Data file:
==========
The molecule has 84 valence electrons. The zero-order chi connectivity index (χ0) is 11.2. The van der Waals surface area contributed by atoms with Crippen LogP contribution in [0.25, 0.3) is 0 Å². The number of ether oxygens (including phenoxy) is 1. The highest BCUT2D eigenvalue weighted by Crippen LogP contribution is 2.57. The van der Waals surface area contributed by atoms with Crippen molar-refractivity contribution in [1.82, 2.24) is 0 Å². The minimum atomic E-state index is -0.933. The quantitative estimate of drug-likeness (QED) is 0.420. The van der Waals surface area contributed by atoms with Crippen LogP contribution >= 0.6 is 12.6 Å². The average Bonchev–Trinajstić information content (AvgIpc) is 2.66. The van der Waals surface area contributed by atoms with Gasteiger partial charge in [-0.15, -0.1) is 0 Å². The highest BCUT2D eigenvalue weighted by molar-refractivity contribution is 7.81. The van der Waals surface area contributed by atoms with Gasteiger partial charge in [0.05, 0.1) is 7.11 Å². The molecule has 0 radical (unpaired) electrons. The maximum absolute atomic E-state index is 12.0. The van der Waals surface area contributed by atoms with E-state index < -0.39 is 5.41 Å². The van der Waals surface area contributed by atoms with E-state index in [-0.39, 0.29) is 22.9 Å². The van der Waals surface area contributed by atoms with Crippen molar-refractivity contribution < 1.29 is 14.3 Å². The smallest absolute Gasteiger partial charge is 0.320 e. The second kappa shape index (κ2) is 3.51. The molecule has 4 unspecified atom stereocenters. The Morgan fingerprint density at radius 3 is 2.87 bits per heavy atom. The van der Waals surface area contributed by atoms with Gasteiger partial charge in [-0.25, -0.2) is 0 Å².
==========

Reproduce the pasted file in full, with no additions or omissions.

The molecule has 84 valence electrons. The zero-order chi connectivity index (χ0) is 11.2. The van der Waals surface area contributed by atoms with Crippen LogP contribution in [0.25, 0.3) is 0 Å². The number of ether oxygens (including phenoxy) is 1. The highest BCUT2D eigenvalue weighted by Crippen LogP contribution is 2.57. The van der Waals surface area contributed by atoms with Crippen molar-refractivity contribution in [1.82, 2.24) is 0 Å². The minimum atomic E-state index is -0.933. The quantitative estimate of drug-likeness (QED) is 0.420. The van der Waals surface area contributed by atoms with Crippen LogP contribution >= 0.6 is 12.6 Å². The average Bonchev–Trinajstić information content (AvgIpc) is 2.66. The van der Waals surface area contributed by atoms with Gasteiger partial charge in [-0.15, -0.1) is 0 Å². The highest BCUT2D eigenvalue weighted by molar-refractivity contribution is 7.81. The van der Waals surface area contributed by atoms with Gasteiger partial charge in [0.05, 0.1) is 7.11 Å². The molecule has 0 radical (unpaired) electrons. The maximum absolute atomic E-state index is 12.0. The van der Waals surface area contributed by atoms with E-state index < -0.39 is 5.41 Å². The van der Waals surface area contributed by atoms with E-state index in [-0.39, 0.29) is 22.9 Å². The van der Waals surface area contributed by atoms with Crippen molar-refractivity contribution < 1.29 is 14.3 Å². The smallest absolute Gasteiger partial charge is 0.320 e. The second kappa shape index (κ2) is 3.51. The molecule has 4 unspecified atom stereocenters. The Morgan fingerprint density at radius 3 is 2.87 bits per heavy atom. The van der Waals surface area contributed by atoms with Gasteiger partial charge in [-0.25, -0.2) is 0 Å².